In conclusion, the implementation of a multi-model, sensor-based river monitoring system for the Kikuletwa river floods has demonstrated significant potential for providing accurate and timely data on river conditions, which is essential for disaster prevention and mitigation. The system combines sensors and traditional methods to capture real-time data on water levels, flow rates, and other key parameters, laying the groundwork for developing machine learning models for flood prediction in the future. The main benefits of this sensor-based system include its ability to provide continuous and reliable data on river conditions during extreme weather events, its scalability and flexibility for easy deployment and customization, and its potential for enhancing machine learning-based flood prediction accuracy. This study makes several important contributions to the field:
  • A multi-model implementation that supports the collection and aggregation of six weather parameters, complementing existing local weather stations and enhancing the region’s resilience to extreme weather event prediction.
  • The development of a continuous data set on river characteristics, which can be used to improve flood resilience and water management strategies in the context of changing climate patterns.
  • The introduction of a mechanism to define river thresholds, which are a key input in anomaly detection machine learning models for flood prediction and management.
By using advanced technologies such as sensors, cloud-based data storage and analysis, and machine learning algorithms, this study lays the foundation for future research and development in the field of machine learning for flood prediction. The successful implementation of the sensor-based river monitoring system for the Kikuletwa river floods, along with the significant contributions made in this study, can help water management officials to develop more effective and sustainable strategies for managing rivers and preventing floods, ultimately contributing to the broader goal of achieving sustainable development and resilience to climate change, as outlined in the United Nations’ Sustainable Development Goals (SDGs).
Building upon the achievements of this study, future research should focus on the integration and optimization of machine learning algorithms to further improve flood prediction and management. Collaboration between researchers, local communities, and water management authorities will be critical to ensure that these advanced technologies are effectively applied and adapted to the specific needs and contexts of diverse regions. In addition, attention should be given to addressing potential challenges in scaling and customizing the system, such as limited resources, connectivity issues, and the need for localized adaptations, to ensure the sustainability and long-term successes of these efforts.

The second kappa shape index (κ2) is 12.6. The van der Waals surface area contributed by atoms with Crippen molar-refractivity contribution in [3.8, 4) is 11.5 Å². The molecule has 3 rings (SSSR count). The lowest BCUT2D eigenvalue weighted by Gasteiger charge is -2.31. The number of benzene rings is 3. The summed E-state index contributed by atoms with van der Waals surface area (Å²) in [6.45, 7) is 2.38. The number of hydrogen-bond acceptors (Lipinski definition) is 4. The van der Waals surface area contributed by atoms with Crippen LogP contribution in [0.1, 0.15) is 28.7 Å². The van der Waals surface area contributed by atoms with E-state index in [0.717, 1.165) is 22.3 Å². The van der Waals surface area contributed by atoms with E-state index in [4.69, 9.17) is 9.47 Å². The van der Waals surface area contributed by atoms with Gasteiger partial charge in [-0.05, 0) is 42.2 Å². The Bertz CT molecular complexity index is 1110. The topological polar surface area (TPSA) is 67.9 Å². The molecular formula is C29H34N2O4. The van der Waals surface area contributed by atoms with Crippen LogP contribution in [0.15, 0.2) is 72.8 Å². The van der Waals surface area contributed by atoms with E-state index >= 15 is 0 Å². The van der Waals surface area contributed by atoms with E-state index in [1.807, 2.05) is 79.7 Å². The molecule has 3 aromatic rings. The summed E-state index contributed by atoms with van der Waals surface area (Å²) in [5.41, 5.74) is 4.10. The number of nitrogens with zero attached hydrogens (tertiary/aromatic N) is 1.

Moreover, the successful implementation of this sensor-based river monitoring system can serve as a model for other regions facing similar challenges related to flood management and environmental monitoring. By sharing knowledge, experiences, and best practices gained from the Kikuletwa river case study, stakeholders can collaborate to develop and deploy contextually appropriate solutions in other vulnerable areas. This collaborative approach will not only help in addressing immediate flood risks, but it also contributes to the global effort of building resilience to climate change and fostering sustainable development.

Author Contributions

Conceptualization, L.M., Y.D.B. and E.M. (Esteban Municio); methodology, L.M. and Y.D.B.; software, L.M. and Y.D.B.; validation, L.M., E.M. (Esteban Municio) and Y.D.B.; formal analysis, L.M.; investigation, L.M.; resources, L.M. and Y.D.B.; data curation, L.M.; writing—original draft preparation, L.M.; writing—review and editing, E.M. (Esteban Municio), E.L., J.L. and Y.D.B.; visualization, L.M. and Y.D.B.; supervision, E.L., J.L. and E.M. (Erik Mannens). All authors have read and agreed to the published version of the manuscript.


This work was funded by Flemish Interuniversity Council for University Development Cooperation (VLIR-UOS), Belgium (Grant number ZIUS2013AP029), through an institutional cooperation programme (IUC) with the Nelson Mandela African Institution of Science and Technology (NM-AIST), under the research project ‘Institutional strengthening: ICT, Library and CIC maintenance for collecting, analyzing big data’.

Institutional Review Board Statement

Not applicable.

Informed Consent Statement

Not applicable.

Data Availability Statement

The data presented in this study are available on request from the corresponding author. The data are not publicly available due to active research going on, and still need to be kept private for the moment. It is, however, expected that the data generated from this study will be made publicly available at the end of the main research period.


We thank the Pangani Water Board (PWB) for allowing us to conduct the study and technical assistance during field activities in the Pangani basin. We would also like to extend our appreciation to the consortium comprising WASCAL, RUFORUM, and AKADEMIYA for providing partial support to the research activities of this work. The consortium’s focus is on the Responsible Artificial Intelligence Hub for Climate Action, and their support has been invaluable.

Conflicts of Interest